Chinchi, I'm not sure if you were being serious or not, but from experience I can say that chins can swim and don't 'just sink'. Yeah, they get drenched immediately, but their fur isn't really heavier in the water than any other fur or hair. Those with long hair may know that it isn't until you get out of the water that you feel the weight of wet hair.
The only issue with chin fur getting wet that I've come across is that it doesn't dry, at least not on it's own. If the owner doesn't take the proper steps to help the chin dry, the fur will just get all matted, stay wet, and the chin may end up with fungus or mold. I can see how a chin may panic and then drown though.
The stress of being immersed in water followed by matted, wet fur could also possibly lead to a weakened immune system causing more problems later on.
Having had two chins unintentionally jump into water over the years, I can say that they don't just sink, their fur doesn't fall out, they don't transform into evil gremlins, and it's not a huge problem if you immediately start towel drying and blow drying them off and minimizing stress as much as possible, while also trying to keep them cool. Blow drying on cool works best for drying off a chinchilla, but you have to stretch it out over a long period (taking breaks to prevent overheating as most dryers, even on cool, still blow out warmer air) and make sure that the fur is completely dry. A dust bath following the last blow drying session is usually greatly appreciated and helps ensure that the fur is dry.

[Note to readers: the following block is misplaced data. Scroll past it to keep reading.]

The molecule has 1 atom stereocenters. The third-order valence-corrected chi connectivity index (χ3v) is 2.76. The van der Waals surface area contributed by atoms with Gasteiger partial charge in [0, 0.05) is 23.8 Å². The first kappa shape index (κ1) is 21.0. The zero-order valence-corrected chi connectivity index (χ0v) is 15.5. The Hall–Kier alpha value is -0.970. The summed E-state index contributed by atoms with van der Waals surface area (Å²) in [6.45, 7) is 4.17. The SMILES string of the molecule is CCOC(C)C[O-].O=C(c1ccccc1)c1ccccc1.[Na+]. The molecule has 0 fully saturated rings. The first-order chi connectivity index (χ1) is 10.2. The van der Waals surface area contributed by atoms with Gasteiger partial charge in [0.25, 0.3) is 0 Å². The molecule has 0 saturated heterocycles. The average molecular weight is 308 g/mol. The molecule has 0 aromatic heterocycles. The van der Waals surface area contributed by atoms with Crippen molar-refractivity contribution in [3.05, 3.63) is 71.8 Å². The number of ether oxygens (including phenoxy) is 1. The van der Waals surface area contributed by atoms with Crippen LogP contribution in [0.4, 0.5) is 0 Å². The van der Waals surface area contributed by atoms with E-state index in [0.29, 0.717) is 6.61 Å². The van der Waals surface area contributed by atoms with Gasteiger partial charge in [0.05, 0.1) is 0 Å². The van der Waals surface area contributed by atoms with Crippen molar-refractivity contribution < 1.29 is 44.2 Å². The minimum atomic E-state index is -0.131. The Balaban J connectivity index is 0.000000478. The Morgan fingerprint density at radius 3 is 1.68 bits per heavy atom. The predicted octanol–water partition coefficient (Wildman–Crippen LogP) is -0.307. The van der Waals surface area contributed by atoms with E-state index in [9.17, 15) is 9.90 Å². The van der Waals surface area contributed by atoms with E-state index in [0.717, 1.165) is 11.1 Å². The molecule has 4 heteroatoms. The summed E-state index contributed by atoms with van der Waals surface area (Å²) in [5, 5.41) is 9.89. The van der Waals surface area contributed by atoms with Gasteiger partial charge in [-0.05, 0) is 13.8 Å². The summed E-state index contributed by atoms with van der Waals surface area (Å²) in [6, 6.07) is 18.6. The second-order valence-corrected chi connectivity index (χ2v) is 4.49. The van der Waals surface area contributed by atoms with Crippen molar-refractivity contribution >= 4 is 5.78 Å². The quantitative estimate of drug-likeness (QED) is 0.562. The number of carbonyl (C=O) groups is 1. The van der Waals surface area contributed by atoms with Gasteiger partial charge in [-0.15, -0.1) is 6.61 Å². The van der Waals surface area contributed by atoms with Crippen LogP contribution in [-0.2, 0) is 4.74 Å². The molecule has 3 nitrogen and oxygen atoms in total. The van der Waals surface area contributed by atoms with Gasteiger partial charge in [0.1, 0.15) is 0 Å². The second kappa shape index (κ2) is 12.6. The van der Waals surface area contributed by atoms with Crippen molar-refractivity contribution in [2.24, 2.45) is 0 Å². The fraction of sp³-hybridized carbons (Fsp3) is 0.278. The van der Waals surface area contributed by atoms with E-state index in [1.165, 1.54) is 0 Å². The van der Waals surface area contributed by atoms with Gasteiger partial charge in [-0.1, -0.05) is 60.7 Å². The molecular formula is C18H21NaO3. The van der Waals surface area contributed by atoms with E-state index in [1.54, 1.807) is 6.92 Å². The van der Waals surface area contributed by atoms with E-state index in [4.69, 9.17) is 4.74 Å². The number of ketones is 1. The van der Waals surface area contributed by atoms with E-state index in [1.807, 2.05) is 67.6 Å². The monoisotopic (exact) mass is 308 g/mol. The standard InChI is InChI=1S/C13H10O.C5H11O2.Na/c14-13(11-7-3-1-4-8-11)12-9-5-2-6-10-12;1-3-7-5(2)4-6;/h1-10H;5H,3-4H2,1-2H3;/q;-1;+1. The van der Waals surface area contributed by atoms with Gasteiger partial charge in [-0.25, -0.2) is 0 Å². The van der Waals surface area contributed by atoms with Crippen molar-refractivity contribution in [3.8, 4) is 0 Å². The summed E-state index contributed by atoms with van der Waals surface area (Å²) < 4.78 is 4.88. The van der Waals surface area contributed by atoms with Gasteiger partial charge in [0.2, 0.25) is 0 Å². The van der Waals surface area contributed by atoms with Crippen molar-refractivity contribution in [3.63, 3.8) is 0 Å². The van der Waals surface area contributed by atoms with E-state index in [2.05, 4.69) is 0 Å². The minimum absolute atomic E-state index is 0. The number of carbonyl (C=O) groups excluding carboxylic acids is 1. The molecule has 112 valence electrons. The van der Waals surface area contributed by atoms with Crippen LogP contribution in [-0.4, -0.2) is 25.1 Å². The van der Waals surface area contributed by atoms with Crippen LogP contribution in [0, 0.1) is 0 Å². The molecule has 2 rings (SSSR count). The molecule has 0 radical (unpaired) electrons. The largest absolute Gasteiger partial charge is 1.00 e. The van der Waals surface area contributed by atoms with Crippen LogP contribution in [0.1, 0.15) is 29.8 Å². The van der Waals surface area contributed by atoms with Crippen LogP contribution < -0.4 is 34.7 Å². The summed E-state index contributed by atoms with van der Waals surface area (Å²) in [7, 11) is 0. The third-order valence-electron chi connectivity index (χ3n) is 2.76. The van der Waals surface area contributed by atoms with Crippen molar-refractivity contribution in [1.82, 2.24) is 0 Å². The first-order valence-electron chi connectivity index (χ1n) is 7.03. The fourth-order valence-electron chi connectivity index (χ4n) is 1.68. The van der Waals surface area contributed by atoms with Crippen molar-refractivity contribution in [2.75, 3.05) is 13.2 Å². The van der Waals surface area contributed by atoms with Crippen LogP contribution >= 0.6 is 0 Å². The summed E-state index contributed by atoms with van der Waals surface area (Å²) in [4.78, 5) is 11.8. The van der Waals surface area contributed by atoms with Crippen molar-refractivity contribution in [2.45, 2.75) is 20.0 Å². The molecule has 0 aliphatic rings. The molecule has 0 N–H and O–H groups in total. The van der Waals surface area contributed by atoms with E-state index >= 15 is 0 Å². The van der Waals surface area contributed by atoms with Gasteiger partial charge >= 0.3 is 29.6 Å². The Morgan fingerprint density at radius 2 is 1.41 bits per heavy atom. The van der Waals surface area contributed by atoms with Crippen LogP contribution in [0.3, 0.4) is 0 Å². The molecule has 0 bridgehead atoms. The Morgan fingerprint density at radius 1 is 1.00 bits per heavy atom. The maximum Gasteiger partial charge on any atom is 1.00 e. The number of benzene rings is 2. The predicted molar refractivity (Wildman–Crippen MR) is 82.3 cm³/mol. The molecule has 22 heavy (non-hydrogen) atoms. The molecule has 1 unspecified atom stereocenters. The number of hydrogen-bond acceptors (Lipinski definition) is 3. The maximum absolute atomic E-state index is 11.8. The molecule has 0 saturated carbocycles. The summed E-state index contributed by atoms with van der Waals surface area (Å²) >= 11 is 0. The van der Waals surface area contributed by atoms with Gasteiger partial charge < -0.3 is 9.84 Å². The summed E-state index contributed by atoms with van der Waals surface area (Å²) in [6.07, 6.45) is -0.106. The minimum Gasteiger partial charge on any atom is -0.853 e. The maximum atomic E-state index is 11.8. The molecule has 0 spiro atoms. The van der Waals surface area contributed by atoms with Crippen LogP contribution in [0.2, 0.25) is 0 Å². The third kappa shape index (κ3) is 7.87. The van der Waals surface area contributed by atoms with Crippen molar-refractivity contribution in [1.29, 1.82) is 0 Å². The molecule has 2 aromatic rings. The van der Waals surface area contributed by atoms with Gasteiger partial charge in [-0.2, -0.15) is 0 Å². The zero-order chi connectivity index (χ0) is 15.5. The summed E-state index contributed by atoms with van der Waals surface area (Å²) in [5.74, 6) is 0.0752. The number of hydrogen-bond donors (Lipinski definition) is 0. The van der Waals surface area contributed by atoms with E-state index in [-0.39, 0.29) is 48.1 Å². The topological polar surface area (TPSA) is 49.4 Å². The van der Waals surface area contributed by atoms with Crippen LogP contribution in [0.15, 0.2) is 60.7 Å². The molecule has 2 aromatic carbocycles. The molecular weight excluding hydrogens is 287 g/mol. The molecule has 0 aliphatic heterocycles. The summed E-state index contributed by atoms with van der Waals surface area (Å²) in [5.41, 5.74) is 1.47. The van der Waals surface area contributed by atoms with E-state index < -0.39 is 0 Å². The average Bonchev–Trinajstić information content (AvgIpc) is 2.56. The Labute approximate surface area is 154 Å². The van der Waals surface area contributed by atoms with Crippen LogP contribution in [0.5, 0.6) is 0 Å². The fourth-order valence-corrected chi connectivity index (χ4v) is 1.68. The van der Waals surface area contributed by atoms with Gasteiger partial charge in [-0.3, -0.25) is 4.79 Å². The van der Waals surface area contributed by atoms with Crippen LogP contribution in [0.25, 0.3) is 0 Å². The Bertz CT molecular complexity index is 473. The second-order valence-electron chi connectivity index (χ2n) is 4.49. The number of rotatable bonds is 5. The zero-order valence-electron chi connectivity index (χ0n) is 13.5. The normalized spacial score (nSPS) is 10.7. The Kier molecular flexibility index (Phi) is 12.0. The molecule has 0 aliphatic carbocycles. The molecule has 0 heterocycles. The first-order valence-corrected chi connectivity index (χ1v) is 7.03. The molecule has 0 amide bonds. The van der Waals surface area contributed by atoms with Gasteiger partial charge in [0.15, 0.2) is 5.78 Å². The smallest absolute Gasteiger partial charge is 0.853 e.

For those that are curious, one of the wet chins got away while I was cleaning cages. She took a flying leap off of another chins cage and landed right in my bucket of bleach water. The bleach worried me more than anything, but she was fine. The other was a chin who escaped when I failed to latch a cage properly. She ended up in a tub full of water. Again, she was fine after careful drying. Both chins were scared at first, but were back to their normal selves before they were even fully dried off.